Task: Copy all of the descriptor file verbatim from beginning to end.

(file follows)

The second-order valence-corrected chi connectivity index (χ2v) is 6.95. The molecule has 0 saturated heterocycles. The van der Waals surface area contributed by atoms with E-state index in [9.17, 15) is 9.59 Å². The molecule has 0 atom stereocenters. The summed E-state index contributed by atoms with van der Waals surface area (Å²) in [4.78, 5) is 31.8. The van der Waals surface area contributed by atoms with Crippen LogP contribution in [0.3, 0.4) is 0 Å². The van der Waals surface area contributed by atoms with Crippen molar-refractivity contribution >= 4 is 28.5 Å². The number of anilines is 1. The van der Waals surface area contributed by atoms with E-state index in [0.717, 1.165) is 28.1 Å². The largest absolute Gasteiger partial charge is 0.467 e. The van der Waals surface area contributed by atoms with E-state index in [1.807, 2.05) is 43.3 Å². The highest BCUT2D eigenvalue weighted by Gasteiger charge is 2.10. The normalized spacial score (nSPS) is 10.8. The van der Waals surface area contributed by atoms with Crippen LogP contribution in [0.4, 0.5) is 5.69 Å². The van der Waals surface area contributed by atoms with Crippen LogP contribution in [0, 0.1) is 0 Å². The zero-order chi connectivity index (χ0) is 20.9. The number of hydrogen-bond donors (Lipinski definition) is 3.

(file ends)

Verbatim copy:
The second-order valence-corrected chi connectivity index (χ2v) is 6.95. The molecule has 0 saturated heterocycles. The van der Waals surface area contributed by atoms with E-state index in [9.17, 15) is 9.59 Å². The molecule has 0 atom stereocenters. The summed E-state index contributed by atoms with van der Waals surface area (Å²) in [4.78, 5) is 31.8. The van der Waals surface area contributed by atoms with Crippen LogP contribution in [0.3, 0.4) is 0 Å². The van der Waals surface area contributed by atoms with Crippen molar-refractivity contribution >= 4 is 28.5 Å². The number of anilines is 1. The van der Waals surface area contributed by atoms with E-state index in [0.717, 1.165) is 28.1 Å². The largest absolute Gasteiger partial charge is 0.467 e. The van der Waals surface area contributed by atoms with E-state index in [1.807, 2.05) is 43.3 Å². The highest BCUT2D eigenvalue weighted by Gasteiger charge is 2.10. The normalized spacial score (nSPS) is 10.8. The van der Waals surface area contributed by atoms with Crippen LogP contribution in [0.4, 0.5) is 5.69 Å². The van der Waals surface area contributed by atoms with Crippen LogP contribution in [0, 0.1) is 0 Å². The zero-order chi connectivity index (χ0) is 20.9. The number of hydrogen-bond donors (Lipinski definition) is 3.